Anomaly DetectionMarch 1st, 2017 by Matthew Ross
Part 1: Avoiding False Positives
In our last blog we discussed the importance of Data Quality. Now we dive deeper into the various methods of identifying anomalies while reducing the number of False Positives.
Poor anomaly detection results in datasets full of errors – confusing systems and analysts alike
Implications of false positives
When it comes to finding outliers and anomalies, it’s better to be safe than sorry, right? Not exactly…
Energy usage data, especially from smart meters, is “noisy” and contains a variety of sudden changes that would trigger most simple anomaly detection algorithms. These “false positives” can directly impact revenue in a variety of ways.
– Auto correction of these “outliers” can alter the load shape and impact product selections by losing the natural volatility of a customer’s load
– Unnecessary changes lead to wrong usage totals affecting calculations and predictions
– During forecasting, this can mean a less competitive offer or loss of margin
– For billing, incorrect bills can frustrate customers, increase customer service calls and potentially miss revenue that was actually valid
On a practical note, too many errors can choke up (billing) systems, stopping the “happy path” right in its tracks. The next step is usually manual attention which is costly and time consuming. Ultimately, this time translates to unbilled customers, missed opportunity and revenue sitting on the table.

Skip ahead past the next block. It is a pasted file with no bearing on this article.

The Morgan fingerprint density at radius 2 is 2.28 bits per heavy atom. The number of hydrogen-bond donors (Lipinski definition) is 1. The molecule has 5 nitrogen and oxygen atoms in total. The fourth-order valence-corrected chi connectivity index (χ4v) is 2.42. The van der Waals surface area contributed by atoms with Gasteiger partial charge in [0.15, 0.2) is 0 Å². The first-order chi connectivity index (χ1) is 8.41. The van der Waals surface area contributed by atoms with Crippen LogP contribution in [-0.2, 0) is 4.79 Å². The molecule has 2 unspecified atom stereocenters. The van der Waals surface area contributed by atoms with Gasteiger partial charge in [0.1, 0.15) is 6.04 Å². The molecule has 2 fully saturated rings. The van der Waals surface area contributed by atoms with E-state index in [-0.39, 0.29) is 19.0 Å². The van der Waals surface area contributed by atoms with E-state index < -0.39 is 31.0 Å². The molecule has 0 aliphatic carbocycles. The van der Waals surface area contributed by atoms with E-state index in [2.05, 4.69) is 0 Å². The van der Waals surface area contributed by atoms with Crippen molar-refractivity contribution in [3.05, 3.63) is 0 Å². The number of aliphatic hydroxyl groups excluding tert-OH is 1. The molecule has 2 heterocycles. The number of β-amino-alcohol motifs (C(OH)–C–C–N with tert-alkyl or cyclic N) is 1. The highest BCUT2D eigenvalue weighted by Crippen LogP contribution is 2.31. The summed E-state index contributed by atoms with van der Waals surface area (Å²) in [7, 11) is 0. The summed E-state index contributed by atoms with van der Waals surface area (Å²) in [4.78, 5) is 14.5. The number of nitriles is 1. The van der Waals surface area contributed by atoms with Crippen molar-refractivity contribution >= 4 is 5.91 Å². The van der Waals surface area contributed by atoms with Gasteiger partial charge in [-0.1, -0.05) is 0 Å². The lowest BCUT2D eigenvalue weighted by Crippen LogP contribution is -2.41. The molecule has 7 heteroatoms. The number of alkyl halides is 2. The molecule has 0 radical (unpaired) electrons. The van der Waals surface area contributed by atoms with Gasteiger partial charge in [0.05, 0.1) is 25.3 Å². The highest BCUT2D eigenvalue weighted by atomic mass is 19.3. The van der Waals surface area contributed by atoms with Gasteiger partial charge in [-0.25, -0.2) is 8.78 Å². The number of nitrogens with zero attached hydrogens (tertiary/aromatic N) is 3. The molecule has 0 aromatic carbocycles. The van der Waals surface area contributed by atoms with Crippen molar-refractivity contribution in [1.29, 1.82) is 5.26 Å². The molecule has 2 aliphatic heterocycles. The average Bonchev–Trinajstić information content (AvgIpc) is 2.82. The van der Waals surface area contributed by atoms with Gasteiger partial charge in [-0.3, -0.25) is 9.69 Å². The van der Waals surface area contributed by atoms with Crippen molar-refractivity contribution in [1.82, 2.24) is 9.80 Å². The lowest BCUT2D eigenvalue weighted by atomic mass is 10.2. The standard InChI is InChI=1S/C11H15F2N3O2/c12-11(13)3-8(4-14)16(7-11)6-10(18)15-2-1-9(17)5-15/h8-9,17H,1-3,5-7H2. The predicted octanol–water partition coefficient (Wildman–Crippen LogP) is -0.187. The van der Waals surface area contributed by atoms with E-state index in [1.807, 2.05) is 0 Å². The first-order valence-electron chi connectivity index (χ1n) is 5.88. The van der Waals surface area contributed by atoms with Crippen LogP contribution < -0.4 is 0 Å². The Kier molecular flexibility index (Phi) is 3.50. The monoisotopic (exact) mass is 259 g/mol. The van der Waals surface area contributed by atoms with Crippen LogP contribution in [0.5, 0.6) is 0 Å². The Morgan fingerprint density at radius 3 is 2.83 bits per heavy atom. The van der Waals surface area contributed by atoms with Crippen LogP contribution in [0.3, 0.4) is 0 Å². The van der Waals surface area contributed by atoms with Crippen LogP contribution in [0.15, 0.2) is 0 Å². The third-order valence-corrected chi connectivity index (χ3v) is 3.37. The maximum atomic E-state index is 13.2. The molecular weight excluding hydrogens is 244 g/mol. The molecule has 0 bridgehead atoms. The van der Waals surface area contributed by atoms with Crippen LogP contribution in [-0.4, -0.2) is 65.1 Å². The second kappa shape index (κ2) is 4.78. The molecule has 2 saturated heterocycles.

Uncovering anomalies and nothing more
The key to accurate anomaly detection is to detect the various changes in load shape allowing the right algorithms and parameters to be applied at the correct time. Some algorithms can adjust automatically to changes but unfortunately there is no “one size fits all” anomaly detection method. Instead, we utilize a variety of automated strategies that are optimized for different load shapes.
This approach can be enhanced further by normalizing the data, taking into account weather, seasonality, ramps up/down and step changes for example. The result is a more “stationary” load shape, making outliers much easier to catch and correct.
Learn the truth by adding context
Load detection and normalization makes anomaly detection much more effective, but you’re still not safe from false positives until you add context to the dataset. Let’s use the chart below as an example.
At face level, it looks like there are three “dips” in the dataset that should be flagged as outliers and corrected. However, zooming in, we see a rather obvious pattern. The dips occur on three U.S. holidays: Memorial Day, Independence Day and Labor Day. Energyworx anomaly detection methods account for holidays, thus reducing this common source of false positives.
The same methods also contain similar logic to capture severe weather, outages and local events that may impact usage – creating outliers – but are actually “true” and should be billed and forecasted as such.
Are false positives holding you back? Contact us to experience the latest techniques for anomaly detection.
Still can’t get enough anomaly detection in your life? Then join us at Google Next in San Francisco to watch Founder & President, Edwin Poot, demo our anomaly detection methods live on stage!